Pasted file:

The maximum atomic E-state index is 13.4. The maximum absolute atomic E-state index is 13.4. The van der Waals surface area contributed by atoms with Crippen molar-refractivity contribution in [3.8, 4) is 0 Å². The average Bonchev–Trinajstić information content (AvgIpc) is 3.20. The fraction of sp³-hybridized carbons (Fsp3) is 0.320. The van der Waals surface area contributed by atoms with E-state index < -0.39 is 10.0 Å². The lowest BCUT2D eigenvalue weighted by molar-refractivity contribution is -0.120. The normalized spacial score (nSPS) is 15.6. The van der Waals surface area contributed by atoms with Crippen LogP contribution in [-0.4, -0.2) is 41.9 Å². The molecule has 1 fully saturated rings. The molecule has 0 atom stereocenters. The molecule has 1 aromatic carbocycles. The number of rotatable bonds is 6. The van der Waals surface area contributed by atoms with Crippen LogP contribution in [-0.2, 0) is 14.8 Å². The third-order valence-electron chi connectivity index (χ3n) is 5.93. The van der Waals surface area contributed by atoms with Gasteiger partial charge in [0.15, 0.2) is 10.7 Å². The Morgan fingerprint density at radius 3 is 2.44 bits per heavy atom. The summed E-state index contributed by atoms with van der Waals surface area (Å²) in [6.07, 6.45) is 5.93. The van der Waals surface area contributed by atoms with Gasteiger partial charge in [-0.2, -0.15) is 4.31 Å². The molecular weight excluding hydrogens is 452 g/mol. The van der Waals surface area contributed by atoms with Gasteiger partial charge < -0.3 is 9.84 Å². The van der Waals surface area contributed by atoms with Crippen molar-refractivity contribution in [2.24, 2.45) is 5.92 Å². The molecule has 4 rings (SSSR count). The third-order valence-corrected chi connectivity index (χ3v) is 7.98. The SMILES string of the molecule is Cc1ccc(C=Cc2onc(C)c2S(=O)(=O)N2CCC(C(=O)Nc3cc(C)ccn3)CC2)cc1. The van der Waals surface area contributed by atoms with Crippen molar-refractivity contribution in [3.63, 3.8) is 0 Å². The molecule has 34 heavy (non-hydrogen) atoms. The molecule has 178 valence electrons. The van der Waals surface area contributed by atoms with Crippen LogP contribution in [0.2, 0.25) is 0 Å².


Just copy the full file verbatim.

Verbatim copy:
The maximum atomic E-state index is 13.4. The maximum absolute atomic E-state index is 13.4. The van der Waals surface area contributed by atoms with Crippen molar-refractivity contribution in [3.8, 4) is 0 Å². The average Bonchev–Trinajstić information content (AvgIpc) is 3.20. The fraction of sp³-hybridized carbons (Fsp3) is 0.320. The van der Waals surface area contributed by atoms with E-state index < -0.39 is 10.0 Å². The lowest BCUT2D eigenvalue weighted by molar-refractivity contribution is -0.120. The normalized spacial score (nSPS) is 15.6. The van der Waals surface area contributed by atoms with Crippen LogP contribution in [-0.4, -0.2) is 41.9 Å². The molecule has 1 fully saturated rings. The molecule has 0 atom stereocenters. The molecule has 1 aromatic carbocycles. The number of rotatable bonds is 6. The van der Waals surface area contributed by atoms with Crippen LogP contribution in [-0.2, 0) is 14.8 Å². The third-order valence-electron chi connectivity index (χ3n) is 5.93. The van der Waals surface area contributed by atoms with Gasteiger partial charge in [0.15, 0.2) is 10.7 Å². The Morgan fingerprint density at radius 3 is 2.44 bits per heavy atom. The summed E-state index contributed by atoms with van der Waals surface area (Å²) in [6.07, 6.45) is 5.93. The van der Waals surface area contributed by atoms with Gasteiger partial charge in [-0.2, -0.15) is 4.31 Å². The molecular weight excluding hydrogens is 452 g/mol. The van der Waals surface area contributed by atoms with Gasteiger partial charge < -0.3 is 9.84 Å². The van der Waals surface area contributed by atoms with Crippen molar-refractivity contribution in [2.24, 2.45) is 5.92 Å². The molecule has 4 rings (SSSR count). The third-order valence-corrected chi connectivity index (χ3v) is 7.98. The SMILES string of the molecule is Cc1ccc(C=Cc2onc(C)c2S(=O)(=O)N2CCC(C(=O)Nc3cc(C)ccn3)CC2)cc1. The van der Waals surface area contributed by atoms with Crippen molar-refractivity contribution in [3.63, 3.8) is 0 Å². The molecule has 34 heavy (non-hydrogen) atoms. The molecule has 178 valence electrons. The van der Waals surface area contributed by atoms with Crippen LogP contribution in [0.2, 0.25) is 0 Å².